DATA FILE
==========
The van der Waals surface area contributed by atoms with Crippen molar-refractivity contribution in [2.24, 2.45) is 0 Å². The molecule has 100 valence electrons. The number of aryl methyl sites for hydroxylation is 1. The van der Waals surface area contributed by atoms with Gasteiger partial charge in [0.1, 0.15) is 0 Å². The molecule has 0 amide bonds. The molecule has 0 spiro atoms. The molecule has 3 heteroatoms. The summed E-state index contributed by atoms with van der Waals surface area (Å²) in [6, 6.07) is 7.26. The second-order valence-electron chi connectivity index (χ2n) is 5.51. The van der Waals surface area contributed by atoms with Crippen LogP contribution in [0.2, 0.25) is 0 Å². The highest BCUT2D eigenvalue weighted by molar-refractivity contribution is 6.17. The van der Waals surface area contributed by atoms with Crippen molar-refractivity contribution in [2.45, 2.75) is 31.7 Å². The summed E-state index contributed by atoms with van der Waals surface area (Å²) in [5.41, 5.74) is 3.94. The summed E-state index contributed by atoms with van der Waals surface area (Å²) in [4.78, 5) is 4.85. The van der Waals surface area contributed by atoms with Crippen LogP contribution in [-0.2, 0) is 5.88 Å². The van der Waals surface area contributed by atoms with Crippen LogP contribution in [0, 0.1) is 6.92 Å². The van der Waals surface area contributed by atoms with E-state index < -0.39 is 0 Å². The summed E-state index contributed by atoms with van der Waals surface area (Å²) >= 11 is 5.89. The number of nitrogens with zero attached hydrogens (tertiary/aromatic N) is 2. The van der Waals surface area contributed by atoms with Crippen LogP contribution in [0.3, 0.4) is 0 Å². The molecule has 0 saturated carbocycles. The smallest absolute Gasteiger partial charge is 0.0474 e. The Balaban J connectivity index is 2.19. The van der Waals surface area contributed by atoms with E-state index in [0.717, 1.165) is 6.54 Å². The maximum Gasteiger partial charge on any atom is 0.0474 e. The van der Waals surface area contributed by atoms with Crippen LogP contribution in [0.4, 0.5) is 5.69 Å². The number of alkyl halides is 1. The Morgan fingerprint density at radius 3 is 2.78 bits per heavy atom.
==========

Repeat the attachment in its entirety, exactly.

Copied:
The van der Waals surface area contributed by atoms with Crippen molar-refractivity contribution in [2.24, 2.45) is 0 Å². The molecule has 100 valence electrons. The number of aryl methyl sites for hydroxylation is 1. The van der Waals surface area contributed by atoms with Gasteiger partial charge in [0.1, 0.15) is 0 Å². The molecule has 0 amide bonds. The molecule has 0 spiro atoms. The molecule has 3 heteroatoms. The summed E-state index contributed by atoms with van der Waals surface area (Å²) in [6, 6.07) is 7.26. The second-order valence-electron chi connectivity index (χ2n) is 5.51. The van der Waals surface area contributed by atoms with Crippen LogP contribution in [0.2, 0.25) is 0 Å². The highest BCUT2D eigenvalue weighted by molar-refractivity contribution is 6.17. The van der Waals surface area contributed by atoms with Crippen molar-refractivity contribution in [2.45, 2.75) is 31.7 Å². The summed E-state index contributed by atoms with van der Waals surface area (Å²) in [5.41, 5.74) is 3.94. The summed E-state index contributed by atoms with van der Waals surface area (Å²) in [4.78, 5) is 4.85. The van der Waals surface area contributed by atoms with Crippen LogP contribution in [-0.2, 0) is 5.88 Å². The van der Waals surface area contributed by atoms with Crippen LogP contribution in [0, 0.1) is 6.92 Å². The van der Waals surface area contributed by atoms with E-state index < -0.39 is 0 Å². The summed E-state index contributed by atoms with van der Waals surface area (Å²) >= 11 is 5.89. The number of nitrogens with zero attached hydrogens (tertiary/aromatic N) is 2. The van der Waals surface area contributed by atoms with Crippen LogP contribution in [0.3, 0.4) is 0 Å². The molecule has 0 saturated carbocycles. The smallest absolute Gasteiger partial charge is 0.0474 e. The Balaban J connectivity index is 2.19. The van der Waals surface area contributed by atoms with E-state index in [0.717, 1.165) is 6.54 Å². The maximum Gasteiger partial charge on any atom is 0.0474 e. The van der Waals surface area contributed by atoms with Crippen LogP contribution in [0.4, 0.5) is 5.69 Å². The number of alkyl halides is 1. The Morgan fingerprint density at radius 3 is 2.78 bits per heavy atom.